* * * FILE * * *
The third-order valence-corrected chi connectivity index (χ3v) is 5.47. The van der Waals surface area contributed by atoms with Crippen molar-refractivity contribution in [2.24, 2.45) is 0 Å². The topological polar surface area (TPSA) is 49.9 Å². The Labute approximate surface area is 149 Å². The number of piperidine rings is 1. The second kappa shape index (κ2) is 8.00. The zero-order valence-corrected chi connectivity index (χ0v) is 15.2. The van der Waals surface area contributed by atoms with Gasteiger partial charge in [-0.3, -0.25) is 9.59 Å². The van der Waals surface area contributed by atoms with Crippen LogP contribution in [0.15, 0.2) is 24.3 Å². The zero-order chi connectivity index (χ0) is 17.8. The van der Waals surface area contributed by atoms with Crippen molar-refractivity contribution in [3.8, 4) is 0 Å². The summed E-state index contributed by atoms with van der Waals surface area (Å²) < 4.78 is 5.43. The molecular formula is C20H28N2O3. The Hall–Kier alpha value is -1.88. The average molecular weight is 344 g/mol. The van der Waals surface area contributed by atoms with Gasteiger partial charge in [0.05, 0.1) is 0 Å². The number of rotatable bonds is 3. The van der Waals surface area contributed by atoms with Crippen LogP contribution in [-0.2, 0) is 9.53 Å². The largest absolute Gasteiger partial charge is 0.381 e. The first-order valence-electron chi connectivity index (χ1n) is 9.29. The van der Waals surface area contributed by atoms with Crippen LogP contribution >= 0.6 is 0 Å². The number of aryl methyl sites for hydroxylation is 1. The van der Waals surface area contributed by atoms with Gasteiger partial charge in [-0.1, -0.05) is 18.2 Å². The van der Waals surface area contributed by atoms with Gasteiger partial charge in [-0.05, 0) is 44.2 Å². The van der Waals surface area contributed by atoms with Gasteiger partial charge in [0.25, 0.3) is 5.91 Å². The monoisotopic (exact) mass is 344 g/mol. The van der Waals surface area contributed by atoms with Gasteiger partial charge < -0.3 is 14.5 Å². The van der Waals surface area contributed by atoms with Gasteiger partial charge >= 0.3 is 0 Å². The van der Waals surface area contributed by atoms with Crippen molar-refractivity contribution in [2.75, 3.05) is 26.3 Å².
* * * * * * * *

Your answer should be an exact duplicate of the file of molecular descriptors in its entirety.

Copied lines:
The third-order valence-corrected chi connectivity index (χ3v) is 5.47. The van der Waals surface area contributed by atoms with Crippen molar-refractivity contribution in [2.24, 2.45) is 0 Å². The topological polar surface area (TPSA) is 49.9 Å². The Labute approximate surface area is 149 Å². The number of piperidine rings is 1. The second kappa shape index (κ2) is 8.00. The zero-order valence-corrected chi connectivity index (χ0v) is 15.2. The van der Waals surface area contributed by atoms with Gasteiger partial charge in [-0.3, -0.25) is 9.59 Å². The van der Waals surface area contributed by atoms with Crippen LogP contribution in [0.15, 0.2) is 24.3 Å². The zero-order chi connectivity index (χ0) is 17.8. The van der Waals surface area contributed by atoms with Crippen molar-refractivity contribution in [3.8, 4) is 0 Å². The summed E-state index contributed by atoms with van der Waals surface area (Å²) < 4.78 is 5.43. The molecular formula is C20H28N2O3. The Hall–Kier alpha value is -1.88. The average molecular weight is 344 g/mol. The van der Waals surface area contributed by atoms with Gasteiger partial charge in [0.05, 0.1) is 0 Å². The number of rotatable bonds is 3. The van der Waals surface area contributed by atoms with Crippen LogP contribution in [-0.2, 0) is 9.53 Å². The largest absolute Gasteiger partial charge is 0.381 e. The first-order valence-electron chi connectivity index (χ1n) is 9.29. The van der Waals surface area contributed by atoms with Crippen LogP contribution >= 0.6 is 0 Å². The number of aryl methyl sites for hydroxylation is 1. The van der Waals surface area contributed by atoms with Gasteiger partial charge in [-0.1, -0.05) is 18.2 Å². The van der Waals surface area contributed by atoms with Gasteiger partial charge in [-0.05, 0) is 44.2 Å². The van der Waals surface area contributed by atoms with Gasteiger partial charge in [0.25, 0.3) is 5.91 Å². The monoisotopic (exact) mass is 344 g/mol. The van der Waals surface area contributed by atoms with Gasteiger partial charge < -0.3 is 14.5 Å². The van der Waals surface area contributed by atoms with Gasteiger partial charge >= 0.3 is 0 Å². The van der Waals surface area contributed by atoms with Crippen molar-refractivity contribution in [2.75, 3.05) is 26.3 Å².